Memorial Day is over, but writing about America’s veterans doesn’t have an expiration date.
My dad, George, was as proud a veteran as you’d meet. He served in the Army in World War II and loved our country no less than the next veteran. I am proud of him, as is my brother, Robert, who served in the Air Force.
Growing up, the one vacation we took each year was spent with Dad’s U.S. Army buddies from the 47th Regiment of the 9th Infantry Division. The 9th held a summer reunion in various cities where it had an active chapter. Dad was a staff sergeant and, until his last day, 20 years ago, at age 84, his comrades in arms affectionately called him “Sarge.”
In the days before air travel was commonplace, we went by car to every one of my dad’s World War II Army reunions. I loved the road trip adventures, the destinations, and the camaraderie of the events, which connected me forever to my father’s proud military heritage.
We motored one year to Chicago, where, as a 5-year-old, I was introduced by the host of the popular national radio show “Don McNeill’s Breakfast Club” as “The Boy of 1,000 Voices” (a trick my brother played on me by submitting my “special talent” on a card, which the show requested of the audience before it went on the air).
Other summers, the reunion city was Detroit, where I loved seeing the historical theme park Greenfield Village in Dearborn; Springfield, Ill., birthplace of Abe Lincoln, where then-Gov. Otto Kerner, a 9th Infantry veteran, was the dinner keynoter; and the largest U.S. Army installation in the world at Fort Bragg, N.C., which this September commemorates its centennial.
One year, the 9th Infantry families were invited to the graduation ceremonies at West Point by the military academy’s superintendent—who himself was a 9th Infantryman—Gen. William C. Westmoreland.
I got to retrieve one of the cool cadet hats that are flung in the air in euphoric unison at the commencement ceremony’s climax. I cherished that collectible for years (and wish I knew what happened to it).
As we were leaving the marching grounds where West Point commencement takes place, a voice rang out, “George!” We turned around and, larger than life, standing there was General Westmoreland, the patrician-looking professional soldier out of central casting who went on to become the commander of America’s troops in Vietnam and chief of staff of the U.S. Army.
When I look back, I was a lucky kid to have such a cool dad. Sure, sometimes he could be a little gruff, but underneath his Old World disciplinarian bark beat a soft and generous heart. We were solidly middle-class. He made a decent living as a hosiery salesman and did all he could for his three sons (our eldest brother, Stephen, passed in 1973) to give us what children of the Depression like him never had.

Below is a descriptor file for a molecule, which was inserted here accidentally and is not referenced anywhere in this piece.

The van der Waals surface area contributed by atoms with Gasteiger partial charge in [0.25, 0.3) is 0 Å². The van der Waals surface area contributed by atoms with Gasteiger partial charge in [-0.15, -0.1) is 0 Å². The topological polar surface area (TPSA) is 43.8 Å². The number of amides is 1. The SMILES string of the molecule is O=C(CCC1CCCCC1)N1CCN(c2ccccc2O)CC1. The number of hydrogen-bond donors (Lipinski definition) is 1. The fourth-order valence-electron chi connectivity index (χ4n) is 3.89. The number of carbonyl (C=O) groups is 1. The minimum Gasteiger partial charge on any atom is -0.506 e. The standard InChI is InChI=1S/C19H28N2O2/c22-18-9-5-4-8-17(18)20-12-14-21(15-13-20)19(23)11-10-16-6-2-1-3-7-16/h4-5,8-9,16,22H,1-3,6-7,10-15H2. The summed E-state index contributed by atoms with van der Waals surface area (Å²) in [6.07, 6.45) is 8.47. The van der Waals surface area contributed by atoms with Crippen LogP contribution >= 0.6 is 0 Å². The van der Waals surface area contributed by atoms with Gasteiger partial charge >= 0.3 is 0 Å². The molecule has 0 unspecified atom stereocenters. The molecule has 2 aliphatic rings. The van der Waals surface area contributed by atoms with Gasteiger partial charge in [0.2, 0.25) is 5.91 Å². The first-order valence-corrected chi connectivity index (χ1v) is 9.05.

Here’s the thing: None of my respect and adoration for my dad, or for his service to our country, meant that I was obliged to see the world exactly as he did. He didn’t expect me to. I could disagree with my dad without disrespecting him or his military service. One has nothing to do with the other.
Service to country is above reproach. Whether a soldier continues in uniform or re-enters civilian life, we never stop honoring that service, as well as acts of bravery and special commendations earned, such as Purple Hearts.
At the same time, our respect doesn’t invest that person with infallible opinions that cannot be challenged. We can agree that the duty performed by a veteran, and the sacrifices made, are sacred. The same person’s views—on politics, patriotism, or other topics—are opinion, not gospel.
My dad, bless him, had generosity of spirit and an open mind. When he offered an opinion, including his decidedly dovish views on the Vietnam War, he did not presume to speak for all soldiers or all veterans. Like the rest of us, whether we served our country in uniform or not, when he spoke, he spoke for himself.
That’s why when I hear one of our brave veterans speak publicly about something fraught with political overtones, often involving the American flag, national anthem, or Pledge of Allegiance, I can totally respect who they are without appreciating the tone of their sentiments, which can sound threatening and demonizing.
When someone who nobly served our country, as did my father, says something like, “What [so-and-so] did disrespects every soldier who ever put on a uniform,” that person presumes to put words in other mouths, which is unfortunate and unnecessary. Speak for yourself, please; not for humankind.
With that in mind, when a public comment like the above is being delivered, I respectfully request that a disclaimer be inserted along the following lines…
“I’d like to say what [so-and-so] did disrespects every soldier, but I honestly cannot speak for at least one soldier, George Apar, because I never knew him, and so I posthumously honor the late Sergeant Apar’s freedom of speech by simply saying that what [so-and-so] did disrespects me.”
Thank you for honoring that request, and thank you, as ever, for your service.
Bruce “The Blog” Apar promotes local businesses, organizations, events and people through public relations agency APAR PR. He also is an actor, a community volunteer, and a contributor to several periodicals. Follow him as Bruce The Blog on social media. Reach him at firstname.lastname@example.org or 914-275-6887.
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